Sunday, March 14, 2010

Blogging on a Blog Tour

THANKS TO THE PROLIFERATION of blog sites on the Internet, I'm on a "Blog Tour" with my new book. Two months ago I'd never heard of a blog tour. Now I'm an expert at virtual visiting.

Blog tours are becoming standing operating procedure when an author has a new book published. It's nothing like the old fashioned book tour. For that I had to cold call some far-off bookstores, ask if I could come and talk about my book, and then try to find my way home from Fresno, Modesto or Palo Alto when my GPS died.

On the old fashioned book tour, I had to wear clothes, bring bribes in the form of cookies and bookmarks, and sit at a table watching readers buy Stephanie Meyer's books by the armload.

An old-fashioned book tour is expensive, too, what with the cost of gas, a GPS, cookies and clothes, not to mention time consuming — a long drive, a two-hour "event" and an extra-long drive back after getting lost.

I would be exhausted by the time I arrived home, my cheeks were cramped from all that smiling (and sitting, if you get my drift), and my arms ached from hauling still full cartons of books.

Now it's perfectly clear to me why blog tours are the way to go. Making an appearance as a guest on popular blog sites related to my genre couldn't be easier. There is no traveling long distances, no hauling heavy books, no baking cookies. I don't even have to wear clothes if I don't want to.

All I did was send out a dozen queries to my favorite sites, like, and, and ask if I might "stop by." To my amazement, they all responded positively to my request, and I found myself with blog stops every other day for nearly a month.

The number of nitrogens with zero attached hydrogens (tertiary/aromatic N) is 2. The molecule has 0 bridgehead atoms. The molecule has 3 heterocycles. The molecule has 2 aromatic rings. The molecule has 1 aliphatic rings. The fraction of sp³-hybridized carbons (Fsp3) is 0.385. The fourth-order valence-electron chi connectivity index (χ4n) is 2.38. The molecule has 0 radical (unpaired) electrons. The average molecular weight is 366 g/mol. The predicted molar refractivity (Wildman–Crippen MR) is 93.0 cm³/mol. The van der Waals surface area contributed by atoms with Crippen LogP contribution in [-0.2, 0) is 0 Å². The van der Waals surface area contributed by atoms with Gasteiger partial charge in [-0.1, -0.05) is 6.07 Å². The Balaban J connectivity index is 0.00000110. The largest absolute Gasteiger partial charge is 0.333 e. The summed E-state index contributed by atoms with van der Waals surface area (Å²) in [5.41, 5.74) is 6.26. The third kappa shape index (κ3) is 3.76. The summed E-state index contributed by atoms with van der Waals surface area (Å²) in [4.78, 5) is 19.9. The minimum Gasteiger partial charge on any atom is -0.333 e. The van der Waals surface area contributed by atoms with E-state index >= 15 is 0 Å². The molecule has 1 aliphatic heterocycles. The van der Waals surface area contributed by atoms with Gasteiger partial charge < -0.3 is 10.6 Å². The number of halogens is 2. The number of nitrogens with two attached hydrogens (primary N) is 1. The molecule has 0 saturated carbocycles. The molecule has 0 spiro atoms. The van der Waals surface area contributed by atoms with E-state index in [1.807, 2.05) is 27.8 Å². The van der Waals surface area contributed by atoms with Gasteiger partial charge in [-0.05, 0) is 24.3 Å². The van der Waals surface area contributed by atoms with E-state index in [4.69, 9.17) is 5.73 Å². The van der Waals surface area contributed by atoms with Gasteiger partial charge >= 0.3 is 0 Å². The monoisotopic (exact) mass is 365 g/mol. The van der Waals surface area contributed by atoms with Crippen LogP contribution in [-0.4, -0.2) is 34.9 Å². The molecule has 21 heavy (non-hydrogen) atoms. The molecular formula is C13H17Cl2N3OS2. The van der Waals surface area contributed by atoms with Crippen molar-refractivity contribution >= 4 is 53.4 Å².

Along with my queries, I sent a list of possible topics related to my new book, such as "How to Plan Your Own Killer Party," "How to Survive an Old-Fashioned Book Tour" and "How to do Research for Your Romance Scene."

Some sites chose a topic from my list, while some sites had specific topics for me to choose from, such as "Please include chocolate recipes." Others just wanted Q & A interviews, and the rest said I could write whatever I wanted. How cool was that.

Another blogger recommended that I stockpile a bunch of articles ahead of time, but I'm more of a deadline writer. I jotted the dozen or so dates on the calendar, and then wrote each blog while lounging on my couch, listening to music. I never got lost while traveling the entire country. I got to eat all my own cookies. And I could wear my PJs (or not) all day long if I wanted to.

When my articles went "up" on the Internet sites, I dropped by throughout the day to see if there were any comments, and responded to each of them, feeling as if I'd made some new friends.

Thanks to blog tours, I may never leave home again.
Or get dressed.


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